Packed with flavor and a signature aroma, ginger is one of the world’s most recognizable spices. Its origins stem from Southeast Asia and, over time, its use spread throughout the world. Aside from its pungent taste, ginger imparts many health benefits, which makes it a great candidate to have on-hand in your kitchen.
The best news? Ginger is extremely easy to grow indoors and doesn’t require a lot of space or tending to flourish. Learn about the many ways ginger can benefit your health before discovering just how easy it is to grow at home.
The Health Benefits of Ginger
Ginger’s strong flavor and aroma may have attracted ancient farmers to ginger, but it was the herb’s positive impact on common health concerns that encouraged its cultivation and migration across Asia. A few of the most well-known benefits include:
- Decreased nausea and vomiting
- Reduced inflammation
- Eased gastrointestinal symptoms
- Improved immune system response
An indirect health benefit of ginger is caused by its pungency. Because it imbues your dish with strong, pleasant flavor and smell, you rarely need to add other seasonings that may otherwise boost food’s caloric and salt content.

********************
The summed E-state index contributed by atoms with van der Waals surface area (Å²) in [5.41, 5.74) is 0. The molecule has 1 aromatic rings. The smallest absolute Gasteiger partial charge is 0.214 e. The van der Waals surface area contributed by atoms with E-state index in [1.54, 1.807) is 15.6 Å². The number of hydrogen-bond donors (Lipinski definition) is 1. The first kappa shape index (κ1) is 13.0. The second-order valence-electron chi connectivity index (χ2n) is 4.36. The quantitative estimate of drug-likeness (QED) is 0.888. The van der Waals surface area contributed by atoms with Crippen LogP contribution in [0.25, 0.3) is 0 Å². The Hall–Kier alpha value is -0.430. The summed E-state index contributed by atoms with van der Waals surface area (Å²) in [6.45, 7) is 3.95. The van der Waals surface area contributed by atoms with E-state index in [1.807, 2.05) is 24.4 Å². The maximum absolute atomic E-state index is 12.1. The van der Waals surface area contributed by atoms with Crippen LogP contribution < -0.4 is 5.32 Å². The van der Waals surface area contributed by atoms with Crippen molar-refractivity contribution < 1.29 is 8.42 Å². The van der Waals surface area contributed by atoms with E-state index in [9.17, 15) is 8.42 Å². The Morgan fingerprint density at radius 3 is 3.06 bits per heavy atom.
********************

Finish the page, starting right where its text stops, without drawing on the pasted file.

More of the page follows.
The Easiest Way to Grow Ginger Indoors
Whether you have acres of land or live in a tiny apartment, you can easily grow ginger indoors year-round. The part of ginger typically eaten, also called a rhizome, grows under the soil and roots shoot out from the bottom of the rhizome.
Unlike some other spices, fruit and vegetables, you cannot start growing ginger from the rhizome you purchase in the store as it is no longer living. Begin with a living ginger root either purchased from a nursery or obtained from a root clipping of a thriving ginger plant.
What You Will Need
- Wide, shallow pot with holes for drainage
- A live ginger plant or root clipping
- Nutrient-rich soil and, optionally, fertilizer
- Warm, humid area of your space that receives filtered sunlight
How to Grow Ginger
Once you have your starter plant, soak the ginger in warm water for about 12 hours to prepare it for planting. Then, follow these steps:
- Add your soil to the pot with enough room to add 1-2 inches of soil over the ginger. Choose a rich soil that drains well as ginger plants dislike becoming too moist or waterlogged.
- Place the ginger in the pot with the eye bud pointing upwards. Be careful not to pack the soil too tightly during this process.
- Water the ginger lightly and place it in a warm spot that receives indirect sunlight.
- Is using a larger pot for multiple plants, give each ginger root 8 inches of space between each other. Keep in mind that the roots of the ginger plant grow horizontally, so be sure not to overcrowd your pot.
- Expect shoots in about 3 weeks, but because ginger is slow-growing, it won’t be ready for harvest until 8-10 months once the leaves die down.
Enjoy Years of Ginger at Home
Once you begin growing ginger and creating more plants from root clippings, you can effectively harvest ginger all year. Use fresh ginger in teas, marinades, dressings and in curries or meat dishes. You can even chew on a raw piece of ginger to stave off nausea.